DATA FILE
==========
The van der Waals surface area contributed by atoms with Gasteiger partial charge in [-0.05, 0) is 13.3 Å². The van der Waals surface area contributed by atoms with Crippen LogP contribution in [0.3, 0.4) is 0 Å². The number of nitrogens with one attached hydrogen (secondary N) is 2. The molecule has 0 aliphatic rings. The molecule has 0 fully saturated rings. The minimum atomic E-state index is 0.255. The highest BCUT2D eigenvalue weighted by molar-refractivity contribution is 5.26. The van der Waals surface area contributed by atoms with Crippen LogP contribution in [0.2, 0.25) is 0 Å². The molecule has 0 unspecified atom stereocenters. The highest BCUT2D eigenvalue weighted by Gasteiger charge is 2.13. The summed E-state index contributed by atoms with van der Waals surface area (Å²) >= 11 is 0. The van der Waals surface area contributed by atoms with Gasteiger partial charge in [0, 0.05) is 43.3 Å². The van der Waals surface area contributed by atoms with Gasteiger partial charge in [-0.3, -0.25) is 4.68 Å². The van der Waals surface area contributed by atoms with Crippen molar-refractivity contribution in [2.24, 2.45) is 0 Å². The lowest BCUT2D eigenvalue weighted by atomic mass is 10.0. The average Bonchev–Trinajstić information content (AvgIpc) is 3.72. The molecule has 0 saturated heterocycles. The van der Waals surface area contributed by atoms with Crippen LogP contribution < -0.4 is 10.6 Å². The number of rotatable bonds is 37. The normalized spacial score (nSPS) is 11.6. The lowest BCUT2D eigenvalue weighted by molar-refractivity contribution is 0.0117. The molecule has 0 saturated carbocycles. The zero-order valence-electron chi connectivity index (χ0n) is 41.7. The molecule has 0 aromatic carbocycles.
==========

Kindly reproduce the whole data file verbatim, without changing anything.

The van der Waals surface area contributed by atoms with Gasteiger partial charge in [-0.05, 0) is 13.3 Å². The van der Waals surface area contributed by atoms with Crippen LogP contribution in [0.3, 0.4) is 0 Å². The number of nitrogens with one attached hydrogen (secondary N) is 2. The molecule has 0 aliphatic rings. The molecule has 0 fully saturated rings. The minimum atomic E-state index is 0.255. The highest BCUT2D eigenvalue weighted by molar-refractivity contribution is 5.26. The van der Waals surface area contributed by atoms with Crippen LogP contribution in [0.2, 0.25) is 0 Å². The molecule has 0 unspecified atom stereocenters. The highest BCUT2D eigenvalue weighted by Gasteiger charge is 2.13. The summed E-state index contributed by atoms with van der Waals surface area (Å²) >= 11 is 0. The van der Waals surface area contributed by atoms with Gasteiger partial charge in [0, 0.05) is 43.3 Å². The van der Waals surface area contributed by atoms with Gasteiger partial charge in [-0.3, -0.25) is 4.68 Å². The van der Waals surface area contributed by atoms with Crippen molar-refractivity contribution in [2.24, 2.45) is 0 Å². The lowest BCUT2D eigenvalue weighted by atomic mass is 10.0. The average Bonchev–Trinajstić information content (AvgIpc) is 3.72. The molecule has 0 saturated heterocycles. The van der Waals surface area contributed by atoms with Crippen LogP contribution < -0.4 is 10.6 Å². The number of rotatable bonds is 37. The normalized spacial score (nSPS) is 11.6. The lowest BCUT2D eigenvalue weighted by molar-refractivity contribution is 0.0117. The molecule has 0 saturated carbocycles. The zero-order valence-electron chi connectivity index (χ0n) is 41.7. The molecule has 0 aromatic carbocycles.